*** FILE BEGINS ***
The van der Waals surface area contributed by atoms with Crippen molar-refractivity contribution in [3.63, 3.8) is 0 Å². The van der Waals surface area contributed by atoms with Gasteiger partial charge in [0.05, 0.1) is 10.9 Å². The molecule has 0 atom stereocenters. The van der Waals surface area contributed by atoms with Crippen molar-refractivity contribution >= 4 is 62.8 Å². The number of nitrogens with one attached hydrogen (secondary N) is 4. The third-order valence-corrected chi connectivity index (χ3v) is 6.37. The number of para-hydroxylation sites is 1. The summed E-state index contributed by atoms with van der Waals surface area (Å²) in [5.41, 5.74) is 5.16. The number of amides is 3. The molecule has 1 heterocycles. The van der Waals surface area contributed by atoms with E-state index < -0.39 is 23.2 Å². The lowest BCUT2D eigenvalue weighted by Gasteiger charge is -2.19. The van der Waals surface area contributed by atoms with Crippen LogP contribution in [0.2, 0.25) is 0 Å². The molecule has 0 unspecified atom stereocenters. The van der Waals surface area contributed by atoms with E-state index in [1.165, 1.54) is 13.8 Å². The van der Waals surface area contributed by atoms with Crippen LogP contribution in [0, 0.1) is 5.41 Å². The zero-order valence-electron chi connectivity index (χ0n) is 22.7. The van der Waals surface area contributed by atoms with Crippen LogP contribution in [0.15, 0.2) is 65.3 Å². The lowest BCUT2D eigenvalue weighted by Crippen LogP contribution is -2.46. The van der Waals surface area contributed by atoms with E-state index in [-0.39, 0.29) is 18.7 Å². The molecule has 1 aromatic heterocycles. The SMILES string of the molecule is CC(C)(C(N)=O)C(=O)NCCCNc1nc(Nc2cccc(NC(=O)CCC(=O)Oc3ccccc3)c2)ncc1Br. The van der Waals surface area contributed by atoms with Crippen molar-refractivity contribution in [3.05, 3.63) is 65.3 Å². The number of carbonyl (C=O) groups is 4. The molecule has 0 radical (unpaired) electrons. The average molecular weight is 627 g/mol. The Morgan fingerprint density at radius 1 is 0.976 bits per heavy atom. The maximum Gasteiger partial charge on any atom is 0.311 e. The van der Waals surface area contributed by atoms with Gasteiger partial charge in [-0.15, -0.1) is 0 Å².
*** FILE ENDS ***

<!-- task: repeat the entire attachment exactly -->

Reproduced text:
The van der Waals surface area contributed by atoms with Crippen molar-refractivity contribution in [3.63, 3.8) is 0 Å². The van der Waals surface area contributed by atoms with Gasteiger partial charge in [0.05, 0.1) is 10.9 Å². The molecule has 0 atom stereocenters. The van der Waals surface area contributed by atoms with Crippen molar-refractivity contribution >= 4 is 62.8 Å². The number of nitrogens with one attached hydrogen (secondary N) is 4. The third-order valence-corrected chi connectivity index (χ3v) is 6.37. The number of para-hydroxylation sites is 1. The summed E-state index contributed by atoms with van der Waals surface area (Å²) in [5.41, 5.74) is 5.16. The number of amides is 3. The molecule has 1 heterocycles. The van der Waals surface area contributed by atoms with E-state index < -0.39 is 23.2 Å². The lowest BCUT2D eigenvalue weighted by Gasteiger charge is -2.19. The van der Waals surface area contributed by atoms with Crippen LogP contribution in [0.2, 0.25) is 0 Å². The molecule has 0 unspecified atom stereocenters. The van der Waals surface area contributed by atoms with E-state index in [1.165, 1.54) is 13.8 Å². The van der Waals surface area contributed by atoms with Crippen LogP contribution in [0, 0.1) is 5.41 Å². The zero-order valence-electron chi connectivity index (χ0n) is 22.7. The van der Waals surface area contributed by atoms with Crippen LogP contribution in [0.15, 0.2) is 65.3 Å². The lowest BCUT2D eigenvalue weighted by Crippen LogP contribution is -2.46. The van der Waals surface area contributed by atoms with E-state index in [-0.39, 0.29) is 18.7 Å². The molecule has 1 aromatic heterocycles. The SMILES string of the molecule is CC(C)(C(N)=O)C(=O)NCCCNc1nc(Nc2cccc(NC(=O)CCC(=O)Oc3ccccc3)c2)ncc1Br. The van der Waals surface area contributed by atoms with Crippen molar-refractivity contribution in [3.05, 3.63) is 65.3 Å². The number of carbonyl (C=O) groups is 4. The molecule has 0 radical (unpaired) electrons. The average molecular weight is 627 g/mol. The Morgan fingerprint density at radius 1 is 0.976 bits per heavy atom. The maximum Gasteiger partial charge on any atom is 0.311 e. The van der Waals surface area contributed by atoms with Gasteiger partial charge in [-0.15, -0.1) is 0 Å².